Nothing herein supports the idea of inefficiency in any way, nor the artificial creation of jobs whereby people would be paid for doing nothing. It is a plea for a recognition that people are more valuable than profits.

You cannot serve God and mammon - surely we must ask ourselves which is the more important. Human beings are sentient creatures; they require the physical things of existence like food, shelter and clothing and also the opportunity to make a contribution to the well-being of the community by any form of service, i.e., work, without which they are deprived of that happiness-making discipline which work commonly imposes. They deteriorate, they become content in time to live on hand-outs. Most human beings tend to be gregarious; they need companionship, appreciation, sympathy, even love and affection. These reflect something of the God-like qualities which our present lives lack.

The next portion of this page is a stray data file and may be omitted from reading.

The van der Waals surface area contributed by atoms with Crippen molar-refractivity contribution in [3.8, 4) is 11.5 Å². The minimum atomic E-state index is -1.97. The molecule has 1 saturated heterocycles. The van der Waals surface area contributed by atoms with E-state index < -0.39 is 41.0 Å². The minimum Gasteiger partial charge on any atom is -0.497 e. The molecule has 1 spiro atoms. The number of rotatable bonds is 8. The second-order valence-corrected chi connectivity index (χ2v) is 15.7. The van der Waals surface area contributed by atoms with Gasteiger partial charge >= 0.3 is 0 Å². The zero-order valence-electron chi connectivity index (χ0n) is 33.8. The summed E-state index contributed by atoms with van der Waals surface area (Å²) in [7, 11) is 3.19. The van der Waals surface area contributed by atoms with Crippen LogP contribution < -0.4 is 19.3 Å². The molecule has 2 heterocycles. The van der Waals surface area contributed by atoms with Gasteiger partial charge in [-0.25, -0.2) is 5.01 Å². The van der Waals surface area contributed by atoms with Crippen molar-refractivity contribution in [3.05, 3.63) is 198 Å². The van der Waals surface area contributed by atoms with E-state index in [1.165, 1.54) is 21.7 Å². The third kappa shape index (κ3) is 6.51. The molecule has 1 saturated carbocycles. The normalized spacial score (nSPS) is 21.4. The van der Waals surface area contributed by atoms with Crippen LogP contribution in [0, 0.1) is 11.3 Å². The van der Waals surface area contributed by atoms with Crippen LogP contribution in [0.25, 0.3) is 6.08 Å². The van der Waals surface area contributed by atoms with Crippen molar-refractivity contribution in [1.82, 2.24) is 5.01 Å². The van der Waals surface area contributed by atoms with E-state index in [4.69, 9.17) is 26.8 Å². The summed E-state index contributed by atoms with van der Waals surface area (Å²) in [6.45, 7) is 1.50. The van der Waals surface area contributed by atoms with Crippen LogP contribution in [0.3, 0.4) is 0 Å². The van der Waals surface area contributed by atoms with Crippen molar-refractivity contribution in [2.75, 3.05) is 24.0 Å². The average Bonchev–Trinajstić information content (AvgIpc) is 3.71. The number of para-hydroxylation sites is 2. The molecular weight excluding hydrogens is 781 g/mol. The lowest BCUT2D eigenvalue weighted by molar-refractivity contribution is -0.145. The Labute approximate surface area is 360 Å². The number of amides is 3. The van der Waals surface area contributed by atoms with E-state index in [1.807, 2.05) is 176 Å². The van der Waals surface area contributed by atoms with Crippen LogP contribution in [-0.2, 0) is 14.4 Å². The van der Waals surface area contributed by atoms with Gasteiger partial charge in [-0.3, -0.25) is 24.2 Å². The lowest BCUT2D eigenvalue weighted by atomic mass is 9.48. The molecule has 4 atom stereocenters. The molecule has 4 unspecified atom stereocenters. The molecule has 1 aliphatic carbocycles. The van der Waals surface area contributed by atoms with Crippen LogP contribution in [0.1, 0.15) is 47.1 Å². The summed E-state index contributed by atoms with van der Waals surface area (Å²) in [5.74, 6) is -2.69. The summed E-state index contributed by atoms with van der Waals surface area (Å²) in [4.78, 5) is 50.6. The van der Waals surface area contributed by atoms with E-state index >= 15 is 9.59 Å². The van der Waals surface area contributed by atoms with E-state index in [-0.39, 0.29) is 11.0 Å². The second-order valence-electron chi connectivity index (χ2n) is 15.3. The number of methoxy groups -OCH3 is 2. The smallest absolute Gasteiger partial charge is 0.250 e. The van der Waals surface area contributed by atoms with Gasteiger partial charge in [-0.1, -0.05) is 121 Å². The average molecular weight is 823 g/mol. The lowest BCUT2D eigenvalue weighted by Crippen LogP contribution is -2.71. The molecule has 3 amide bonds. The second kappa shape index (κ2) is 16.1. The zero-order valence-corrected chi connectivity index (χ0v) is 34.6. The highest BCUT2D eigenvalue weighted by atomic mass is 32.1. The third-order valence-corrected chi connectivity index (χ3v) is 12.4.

When this division between mammon and God, or physical and even intellectual riches, and emotional and mental or spiritual riches is drawn, and if we had to make a choice, the majority of us would surely elect for the latter. In our present society, however, it seems we have no choice. This is surely a tragic state of affairs. Some kind of revolution is necessary to rectify the position. Somehow or another our attitudes, and this not only locally but nationally and internationally, on a world-wide scale, have to be altered so that those in charge of our destiny, particularly our industrial and commercial destiny, begin to see that the profit motive is not really fundamentally the all-important one. We could ask ourselves, what is profit for? When we have all the necessities of life it buys us what we think is pleasure. Does this really make for long-term happiness and contentment?